On day three in Kyoto, we ventured out as a trio and made our way to the train station where we had soba noodle set lunches at Kyoto Tagoto and dessert at Mister Donut. Afterwards, the train took us to Fushimi Inari Shrine where we climbed Mount Inari. It’s no Mount Fuji, but it was enough of a workout for me. The higher you go, the quieter it gets though. I’d say it’s definitely a worthwhile hike.

To-ji Temple was next on our list. There, we saw the pagoda and exhibits featuring Esoteric Buddhist art. Getting a chance to go inside the main floor of the pagoda to see the interior was neat. All of the detail was spectacular. Some of the larger statues are also very remarkable when seen close-up, especially the statue of Yakushi (circa 1603) found in the Kondo.

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Done with the temple, we wandered to Kyoto Brewing Company where we had a few drinks on their makeshift patio. Complete with a food truck to feed the masses, it’s a cool venue to hangout for an hour or two.

Beers were followed by some shopping and sustenance at Gyu-Kaku, a Japanese BBQ restaurant. We tried everything from fondue chicken to beef tongue and pork belly to horse meat tartare. The flavours were delightful and the cuts of meat were easy to cook ourselves.

Now, I’m certain that our local friend picked Gyu-Kaku on purpose. Situated on the second story of a building, the main floor housed part of Club World. We’d heard stories of the latter throughout our holiday, so it seemed fitting to the guys that we should go. My girlfriend and I reluctantly went in with them. Although we had our reservations, it turned out to be a blast. The main space of the nightclub is much smaller than we expected, meaning it got cramped. But, the other room, where a different DJ was playing, had a lounge-like atmosphere that we appreciated for a good chunk of the evening. Festivities for our last day in Kyoto ended with the worst bowl of ramen I’ve ever had. Apparently, the food at this one shop only tastes okay if you’re drunk. I guess I didn’t get near that point because I couldn’t even eat it. Those noodles were just too undercooked.

Day 11 – Tokyo

Chicken wings at Kawara Cafe.

Chicken wings at Kawara Cafe.

Day 11 consisted mostly of travelling from Kyoto to Tokyo. When we arrived in Tokyo, our Airbnb in Shibuya wasn’t available for another couple of hours, so we hunkered down at Kawara Café & Kitchen for a late lunch. Once we were able to drop off all of our stuff at the apartment (also wonderful with a small kitchen, two beds in the living room, a separate bed room, full bathroom and laundry), we went back out to explore the neighbourhood.

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To satiate ourselves, we combed the internet for sushi places and came across Uobei, another conveyor belt restaurant that is actually owned by the Genki Sushi chain. Rather than having plates that constantly make their rounds, diners are actually seated in rows where each line has their own belts. A tablet assigned to an individual is used to place orders of up to three items at a time, ensuring that every plate comes fresh from the kitchen. To avoid any wait, the belts are stack three high, so food can be delivered on multiple levels. Admittedly, the atmosphere does make one feel as if they’re part of a weird assembly line; however, it’s efficient. I also loved that the tablet had buttons that provided multiple options for each sushi order (i.e. no wasabi). Plus, it’s affordable.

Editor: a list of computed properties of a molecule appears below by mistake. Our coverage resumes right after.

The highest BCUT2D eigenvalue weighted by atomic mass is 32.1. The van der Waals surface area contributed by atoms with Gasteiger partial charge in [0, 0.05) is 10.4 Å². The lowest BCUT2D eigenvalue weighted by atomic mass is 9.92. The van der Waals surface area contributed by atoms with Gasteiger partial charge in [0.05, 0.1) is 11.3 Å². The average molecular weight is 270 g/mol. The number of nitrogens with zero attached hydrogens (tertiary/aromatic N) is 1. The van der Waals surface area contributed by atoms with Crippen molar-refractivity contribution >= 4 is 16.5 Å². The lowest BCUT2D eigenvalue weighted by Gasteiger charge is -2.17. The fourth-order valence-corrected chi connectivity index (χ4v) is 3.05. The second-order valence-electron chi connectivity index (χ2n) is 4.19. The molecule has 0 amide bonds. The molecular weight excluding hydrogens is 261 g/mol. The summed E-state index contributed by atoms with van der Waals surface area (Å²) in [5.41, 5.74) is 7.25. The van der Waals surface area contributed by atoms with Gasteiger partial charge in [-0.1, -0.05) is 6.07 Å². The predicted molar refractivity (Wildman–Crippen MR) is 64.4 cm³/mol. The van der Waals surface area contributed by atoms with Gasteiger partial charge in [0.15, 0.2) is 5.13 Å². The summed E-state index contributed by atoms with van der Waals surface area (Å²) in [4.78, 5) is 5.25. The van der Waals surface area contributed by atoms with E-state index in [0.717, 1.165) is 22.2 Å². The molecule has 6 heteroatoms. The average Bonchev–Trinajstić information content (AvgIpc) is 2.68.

Day 12 – Tokyo

Good Town Doughnuts

Good Town Doughnuts

A dozen days into the trip and it occurred to us that our vacation was coming to a quick end, so we packed it in on our last full day in Tokyo. We started off by seeking out the Good Town Doughnuts shop (I read about it in a Japanese magazine). Since we kind of ambled and popped into other stores along the way, by the time we got there, our snack ended up being our lunch. What a treat though. I’d say their fluffy pastries are the closest rival to Lucky’s Doughnuts (in Vancouver) that I’ve managed to find. Turns out I just had to travel half way around the world to do it.

Eating completed, we strolled to Harajuku (Takeshita-dori) where we did a bit of shopping. Towards the end of the area, we made a turn down a narrow street where I found a stall selling some clothing, including the now ubiquitous bomber jacket. Instead of a satin one, as seems to be very popular, I noticed one hanging there made using black velvet. Decorated with appliques of embroidered flowers and tiger heads, it was the best one I’d seen. I didn’t think it was my size, but the vendor had already pulled a mirror out, so I could see how it looked on me. It fit like a glove and I adored it. It was also a steal at about $60 CDN. That’s about half of what I would have paid at home for something similar and of the same quality. Looking at Wikipedia as I wrote this post, I learned that some of the stores in Harajuku are known as “antenna shops” where manufacturers provide prototypes as a way to test the market. That’s really cool because that means one can walk away a trendsetter and not even know it.